Officials of State Agriculture Management and Extension Training Institute (Sameti), a wing of the state agriculture and sugarcane development department, have embarked on a drive to spread awareness about the harmful effects of carrot grass, a variety of weed found in open fields, railway tracks and residential areas.
The move comes after Jabalpur-based Directorate of Weed Science Research sent letters to all states, apprising them of the harmful effects that carrot grass has on crops, animals and humans.
Considered to be one of the most invasive weeds in the world, carrot grass is about one-and-a-half-feet tall with small white flowers at the end of stalk.
A faculty member of Sameti, Abhishek Tirkey, said that the weed was known to cause skin diseases and respiratory problems.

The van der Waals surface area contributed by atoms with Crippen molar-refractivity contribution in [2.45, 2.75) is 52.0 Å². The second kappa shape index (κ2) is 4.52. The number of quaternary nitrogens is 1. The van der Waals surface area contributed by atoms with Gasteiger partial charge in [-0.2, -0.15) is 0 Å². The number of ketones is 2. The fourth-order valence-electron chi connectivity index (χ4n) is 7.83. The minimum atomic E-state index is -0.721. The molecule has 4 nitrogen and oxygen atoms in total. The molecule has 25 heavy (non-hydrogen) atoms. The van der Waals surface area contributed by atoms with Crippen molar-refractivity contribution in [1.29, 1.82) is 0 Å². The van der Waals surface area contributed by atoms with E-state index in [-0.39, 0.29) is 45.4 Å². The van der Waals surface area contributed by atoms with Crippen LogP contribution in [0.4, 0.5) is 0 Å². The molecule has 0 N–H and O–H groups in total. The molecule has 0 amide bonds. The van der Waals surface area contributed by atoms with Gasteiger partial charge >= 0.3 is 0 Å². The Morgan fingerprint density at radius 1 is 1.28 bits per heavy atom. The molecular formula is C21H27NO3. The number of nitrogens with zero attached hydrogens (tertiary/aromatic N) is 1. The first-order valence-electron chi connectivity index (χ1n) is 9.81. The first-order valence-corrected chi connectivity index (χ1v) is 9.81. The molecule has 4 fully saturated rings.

It also reduced the fertility of soil and inhibit the growth of crops.
“We received the letter from the directorate last month. From August 26, we have been talking to commoners and farmers across the state regarding the harmful effects of the weed and ways to destroy it,” Tirkey said.
As for destroying carrot grass, technical officers of Sameti have suggested a simple solution to farmers.
“The weed should be buried in barren land. Earlier, these were burnt, but it was not safe, as the pollen was carried away by the wind and led to skin problems among local inhabitants. So, we don’t burn them anymore,” he explained.